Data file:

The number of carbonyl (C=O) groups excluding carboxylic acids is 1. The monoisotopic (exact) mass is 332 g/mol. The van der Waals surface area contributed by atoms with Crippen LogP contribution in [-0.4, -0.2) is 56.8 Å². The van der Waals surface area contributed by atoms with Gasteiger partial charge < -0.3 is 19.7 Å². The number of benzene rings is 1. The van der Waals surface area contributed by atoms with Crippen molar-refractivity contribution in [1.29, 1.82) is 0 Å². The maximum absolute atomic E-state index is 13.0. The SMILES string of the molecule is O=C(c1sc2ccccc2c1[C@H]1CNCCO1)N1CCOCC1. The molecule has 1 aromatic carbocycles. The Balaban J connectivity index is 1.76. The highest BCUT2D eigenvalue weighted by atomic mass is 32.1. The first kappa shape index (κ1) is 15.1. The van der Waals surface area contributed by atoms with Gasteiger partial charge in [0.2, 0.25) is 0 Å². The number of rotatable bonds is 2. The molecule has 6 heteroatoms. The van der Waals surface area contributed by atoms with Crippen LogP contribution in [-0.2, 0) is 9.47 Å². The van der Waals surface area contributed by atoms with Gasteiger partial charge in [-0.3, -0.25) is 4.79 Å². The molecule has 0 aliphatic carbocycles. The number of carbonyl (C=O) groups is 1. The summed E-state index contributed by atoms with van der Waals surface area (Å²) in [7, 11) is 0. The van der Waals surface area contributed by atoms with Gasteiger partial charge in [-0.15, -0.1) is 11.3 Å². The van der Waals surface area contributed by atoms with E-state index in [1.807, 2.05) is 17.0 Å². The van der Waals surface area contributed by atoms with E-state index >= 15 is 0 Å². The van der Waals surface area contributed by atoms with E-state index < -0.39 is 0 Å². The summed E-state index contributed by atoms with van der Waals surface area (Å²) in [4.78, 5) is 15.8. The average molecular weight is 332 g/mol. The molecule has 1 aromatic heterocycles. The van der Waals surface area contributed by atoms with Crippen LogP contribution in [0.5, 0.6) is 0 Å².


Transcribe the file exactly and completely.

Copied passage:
The number of carbonyl (C=O) groups excluding carboxylic acids is 1. The monoisotopic (exact) mass is 332 g/mol. The van der Waals surface area contributed by atoms with Crippen LogP contribution in [-0.4, -0.2) is 56.8 Å². The van der Waals surface area contributed by atoms with Gasteiger partial charge < -0.3 is 19.7 Å². The number of benzene rings is 1. The van der Waals surface area contributed by atoms with Crippen molar-refractivity contribution in [1.29, 1.82) is 0 Å². The maximum absolute atomic E-state index is 13.0. The SMILES string of the molecule is O=C(c1sc2ccccc2c1[C@H]1CNCCO1)N1CCOCC1. The molecule has 1 aromatic carbocycles. The Balaban J connectivity index is 1.76. The highest BCUT2D eigenvalue weighted by atomic mass is 32.1. The first kappa shape index (κ1) is 15.1. The van der Waals surface area contributed by atoms with Gasteiger partial charge in [0.2, 0.25) is 0 Å². The number of rotatable bonds is 2. The molecule has 6 heteroatoms. The van der Waals surface area contributed by atoms with Crippen LogP contribution in [-0.2, 0) is 9.47 Å². The van der Waals surface area contributed by atoms with Gasteiger partial charge in [-0.3, -0.25) is 4.79 Å². The molecule has 0 aliphatic carbocycles. The number of carbonyl (C=O) groups is 1. The summed E-state index contributed by atoms with van der Waals surface area (Å²) in [7, 11) is 0. The van der Waals surface area contributed by atoms with Gasteiger partial charge in [-0.15, -0.1) is 11.3 Å². The van der Waals surface area contributed by atoms with E-state index in [1.807, 2.05) is 17.0 Å². The van der Waals surface area contributed by atoms with E-state index >= 15 is 0 Å². The van der Waals surface area contributed by atoms with E-state index < -0.39 is 0 Å². The summed E-state index contributed by atoms with van der Waals surface area (Å²) in [4.78, 5) is 15.8. The average molecular weight is 332 g/mol. The molecule has 1 aromatic heterocycles. The van der Waals surface area contributed by atoms with Crippen LogP contribution in [0.5, 0.6) is 0 Å².